Firm Operations Continue Uninterrupted During the Coronavirus. Click for More Information ›
Gair, Gair, Conason, Rubinowitz, Bloom, Hershenhorn, Steigman & Mackauf is a New York Plaintiff's personal injury law firm specializing in automobile accidents, construction accidents, medical malpractice, products liability, police misconduct and all types of New York personal injury litigation.
Published on:

Safety tips for construction workers repairing facades in NYC

workers on suspended scaffoldRepairing facades can be dangerous. Many construction workers died or were injured while repairing facades in New York  without counting the multiple close calls where workers find themselves dangling out of suspended scaffolds  like the worker in the below video who was lucky he could get back on. Sometimes workers are left dangling in the air until FDNY comes to the rescue.

The NYC DOT recorded 4 deaths and 61 injuries related to accidents during facade work since 2015 and recently released a worker alert to raise awareness about the danger of using a suspended scaffold to repair facades.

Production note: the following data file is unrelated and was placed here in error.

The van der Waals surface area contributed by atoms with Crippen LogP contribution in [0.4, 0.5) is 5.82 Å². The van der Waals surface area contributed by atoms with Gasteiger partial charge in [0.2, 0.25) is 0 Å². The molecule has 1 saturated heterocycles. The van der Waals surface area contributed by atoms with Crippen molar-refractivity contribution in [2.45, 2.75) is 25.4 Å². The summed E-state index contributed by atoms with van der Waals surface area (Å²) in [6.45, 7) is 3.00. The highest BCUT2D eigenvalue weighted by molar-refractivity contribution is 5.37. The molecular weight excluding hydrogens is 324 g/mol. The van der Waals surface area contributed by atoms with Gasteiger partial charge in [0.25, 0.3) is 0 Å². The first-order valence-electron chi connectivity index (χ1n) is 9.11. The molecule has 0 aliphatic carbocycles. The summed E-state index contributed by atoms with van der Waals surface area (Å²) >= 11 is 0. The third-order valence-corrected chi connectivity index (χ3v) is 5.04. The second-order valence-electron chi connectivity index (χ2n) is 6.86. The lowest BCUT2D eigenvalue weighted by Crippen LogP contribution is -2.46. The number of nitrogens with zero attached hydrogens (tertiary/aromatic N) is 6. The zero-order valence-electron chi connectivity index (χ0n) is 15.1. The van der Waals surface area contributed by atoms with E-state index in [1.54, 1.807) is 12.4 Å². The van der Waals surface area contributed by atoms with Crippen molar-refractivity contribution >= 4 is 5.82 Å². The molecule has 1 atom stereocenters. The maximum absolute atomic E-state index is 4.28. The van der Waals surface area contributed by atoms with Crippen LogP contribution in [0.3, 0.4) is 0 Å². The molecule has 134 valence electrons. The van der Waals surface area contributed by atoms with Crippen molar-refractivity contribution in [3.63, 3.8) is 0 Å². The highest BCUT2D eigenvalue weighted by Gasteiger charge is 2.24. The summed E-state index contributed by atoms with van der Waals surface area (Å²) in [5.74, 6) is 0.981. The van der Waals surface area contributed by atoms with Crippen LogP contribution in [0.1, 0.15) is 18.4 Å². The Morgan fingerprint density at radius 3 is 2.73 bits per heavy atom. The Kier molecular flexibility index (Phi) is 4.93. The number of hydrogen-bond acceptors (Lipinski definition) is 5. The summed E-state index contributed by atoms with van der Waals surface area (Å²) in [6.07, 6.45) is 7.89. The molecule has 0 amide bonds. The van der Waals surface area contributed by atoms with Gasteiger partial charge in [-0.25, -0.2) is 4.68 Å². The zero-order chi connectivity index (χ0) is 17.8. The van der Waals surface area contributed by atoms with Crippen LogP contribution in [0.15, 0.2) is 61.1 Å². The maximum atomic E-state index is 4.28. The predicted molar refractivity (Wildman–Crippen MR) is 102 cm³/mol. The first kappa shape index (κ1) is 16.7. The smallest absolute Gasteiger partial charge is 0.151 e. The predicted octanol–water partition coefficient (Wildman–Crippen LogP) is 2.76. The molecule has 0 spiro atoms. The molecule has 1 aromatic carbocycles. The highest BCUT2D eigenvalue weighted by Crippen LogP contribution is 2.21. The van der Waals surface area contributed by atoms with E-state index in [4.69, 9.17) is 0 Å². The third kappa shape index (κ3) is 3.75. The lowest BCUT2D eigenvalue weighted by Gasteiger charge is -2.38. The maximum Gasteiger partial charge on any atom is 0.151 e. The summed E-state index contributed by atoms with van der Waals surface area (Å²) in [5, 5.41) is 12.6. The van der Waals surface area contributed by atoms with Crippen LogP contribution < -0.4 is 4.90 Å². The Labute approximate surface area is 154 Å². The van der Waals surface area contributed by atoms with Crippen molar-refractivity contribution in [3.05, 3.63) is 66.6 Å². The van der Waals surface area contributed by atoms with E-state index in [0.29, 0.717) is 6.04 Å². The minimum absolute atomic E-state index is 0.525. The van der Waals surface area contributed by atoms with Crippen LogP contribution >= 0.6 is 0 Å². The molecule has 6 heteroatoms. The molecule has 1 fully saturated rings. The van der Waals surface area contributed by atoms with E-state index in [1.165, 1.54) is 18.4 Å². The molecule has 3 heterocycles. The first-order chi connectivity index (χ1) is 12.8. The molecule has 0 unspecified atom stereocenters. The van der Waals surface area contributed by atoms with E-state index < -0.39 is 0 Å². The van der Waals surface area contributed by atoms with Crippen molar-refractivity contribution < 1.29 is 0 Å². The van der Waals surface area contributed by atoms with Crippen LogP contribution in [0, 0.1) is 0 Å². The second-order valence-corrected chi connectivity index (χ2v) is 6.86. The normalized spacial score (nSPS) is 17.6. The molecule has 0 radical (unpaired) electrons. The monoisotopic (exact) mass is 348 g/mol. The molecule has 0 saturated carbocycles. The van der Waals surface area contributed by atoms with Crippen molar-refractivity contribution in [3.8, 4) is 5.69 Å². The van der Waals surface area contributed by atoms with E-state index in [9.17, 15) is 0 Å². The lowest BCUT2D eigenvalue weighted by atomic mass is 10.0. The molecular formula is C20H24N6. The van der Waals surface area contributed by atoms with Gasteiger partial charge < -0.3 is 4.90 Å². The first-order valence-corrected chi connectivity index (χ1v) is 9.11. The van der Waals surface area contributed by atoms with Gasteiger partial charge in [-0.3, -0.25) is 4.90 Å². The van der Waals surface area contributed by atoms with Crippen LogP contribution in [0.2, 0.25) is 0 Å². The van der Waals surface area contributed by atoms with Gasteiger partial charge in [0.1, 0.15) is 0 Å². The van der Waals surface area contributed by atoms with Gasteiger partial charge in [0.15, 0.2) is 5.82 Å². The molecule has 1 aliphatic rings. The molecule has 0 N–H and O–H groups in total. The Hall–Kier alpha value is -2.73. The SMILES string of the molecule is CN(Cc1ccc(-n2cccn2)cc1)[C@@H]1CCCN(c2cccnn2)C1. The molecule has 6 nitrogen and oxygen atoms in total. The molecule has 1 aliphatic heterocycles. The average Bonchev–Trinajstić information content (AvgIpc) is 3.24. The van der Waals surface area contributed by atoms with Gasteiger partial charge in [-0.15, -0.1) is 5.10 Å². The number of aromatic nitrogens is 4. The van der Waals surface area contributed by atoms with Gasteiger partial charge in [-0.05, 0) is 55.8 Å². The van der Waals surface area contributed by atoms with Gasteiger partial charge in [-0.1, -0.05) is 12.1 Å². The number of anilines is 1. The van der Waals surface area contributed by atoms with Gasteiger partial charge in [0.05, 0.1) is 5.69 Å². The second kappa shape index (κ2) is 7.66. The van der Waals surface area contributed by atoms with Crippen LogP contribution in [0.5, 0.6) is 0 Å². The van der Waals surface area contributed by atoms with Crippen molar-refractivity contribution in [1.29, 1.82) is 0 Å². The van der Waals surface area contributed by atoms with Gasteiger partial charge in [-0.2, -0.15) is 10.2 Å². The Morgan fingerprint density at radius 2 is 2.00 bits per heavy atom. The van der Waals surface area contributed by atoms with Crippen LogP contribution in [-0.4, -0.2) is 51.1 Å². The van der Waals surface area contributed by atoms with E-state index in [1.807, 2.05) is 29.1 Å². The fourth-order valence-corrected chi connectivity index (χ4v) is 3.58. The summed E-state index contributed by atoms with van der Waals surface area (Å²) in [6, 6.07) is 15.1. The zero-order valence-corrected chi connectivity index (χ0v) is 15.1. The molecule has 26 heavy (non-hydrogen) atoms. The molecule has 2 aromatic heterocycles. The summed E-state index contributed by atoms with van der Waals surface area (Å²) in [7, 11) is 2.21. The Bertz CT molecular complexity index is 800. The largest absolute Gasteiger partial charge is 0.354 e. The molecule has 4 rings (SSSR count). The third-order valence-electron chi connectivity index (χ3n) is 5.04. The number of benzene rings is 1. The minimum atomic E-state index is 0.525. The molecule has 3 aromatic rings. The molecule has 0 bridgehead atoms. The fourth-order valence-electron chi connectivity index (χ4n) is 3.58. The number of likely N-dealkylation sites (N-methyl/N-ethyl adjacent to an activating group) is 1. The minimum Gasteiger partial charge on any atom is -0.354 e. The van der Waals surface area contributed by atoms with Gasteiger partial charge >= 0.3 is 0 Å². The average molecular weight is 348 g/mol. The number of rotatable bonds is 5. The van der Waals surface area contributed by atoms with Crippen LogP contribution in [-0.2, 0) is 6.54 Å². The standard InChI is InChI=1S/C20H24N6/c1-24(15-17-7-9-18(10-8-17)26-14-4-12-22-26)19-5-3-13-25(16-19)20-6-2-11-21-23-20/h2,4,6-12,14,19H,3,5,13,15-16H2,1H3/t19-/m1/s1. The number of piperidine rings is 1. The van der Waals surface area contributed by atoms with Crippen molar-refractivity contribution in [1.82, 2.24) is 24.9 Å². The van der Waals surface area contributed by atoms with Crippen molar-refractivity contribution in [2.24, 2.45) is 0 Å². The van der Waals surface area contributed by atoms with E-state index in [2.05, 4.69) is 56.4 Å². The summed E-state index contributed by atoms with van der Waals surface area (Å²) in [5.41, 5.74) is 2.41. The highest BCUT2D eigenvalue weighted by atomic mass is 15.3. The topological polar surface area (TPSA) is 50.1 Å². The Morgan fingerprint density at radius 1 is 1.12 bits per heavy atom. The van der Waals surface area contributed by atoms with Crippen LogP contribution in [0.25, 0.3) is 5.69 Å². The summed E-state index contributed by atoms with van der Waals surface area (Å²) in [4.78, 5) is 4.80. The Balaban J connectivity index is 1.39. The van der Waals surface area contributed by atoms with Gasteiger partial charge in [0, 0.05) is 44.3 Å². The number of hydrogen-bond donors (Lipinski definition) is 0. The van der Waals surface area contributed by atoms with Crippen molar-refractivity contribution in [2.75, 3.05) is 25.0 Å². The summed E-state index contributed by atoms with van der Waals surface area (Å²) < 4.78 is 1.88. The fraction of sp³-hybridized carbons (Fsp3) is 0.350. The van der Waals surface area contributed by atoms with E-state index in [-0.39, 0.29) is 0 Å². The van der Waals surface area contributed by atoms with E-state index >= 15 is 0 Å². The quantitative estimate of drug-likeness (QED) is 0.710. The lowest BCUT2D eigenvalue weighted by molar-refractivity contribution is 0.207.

Here are a few steps that workers should follow to reduce the risk of accident when doing facade repair

  • Do not step foot on a scaffold if you do not have the necessary training. Workers on supported scaffolds are required by law to have 4 hours of training yearly and workers on suspended scaffolds are required to attend a yearly training of 16 hours.
  • Fall protection must be provided by your contractor and worn any time you work on a supported scaffold with no guardrail or on a suspended scaffold. In addition to wearing a harness you also need to be tied-off to a secure life-line.
  • Removing coping stones of damaged parapet must only be done if requested by a supervisor.
  • Make sure to demolish a parapet wall in sequence from the copping down. Always make sure that parapet walls next to the demo do not become unstable.
  • Check for loose materiel and immediately notify your supervisor if you notice some unstable brick work, parapet, cornice or chimney.
  • Secure the tarp properly to avoid debris falling down
  • Remember that using stand-off brackets attached to a cornice hook or C-hook is prohibited in New York City. C-Hooks have caused many construction accidents in New York City in the past and they have been prohibited since September 2019.

Read the Worker Alert from the DOT here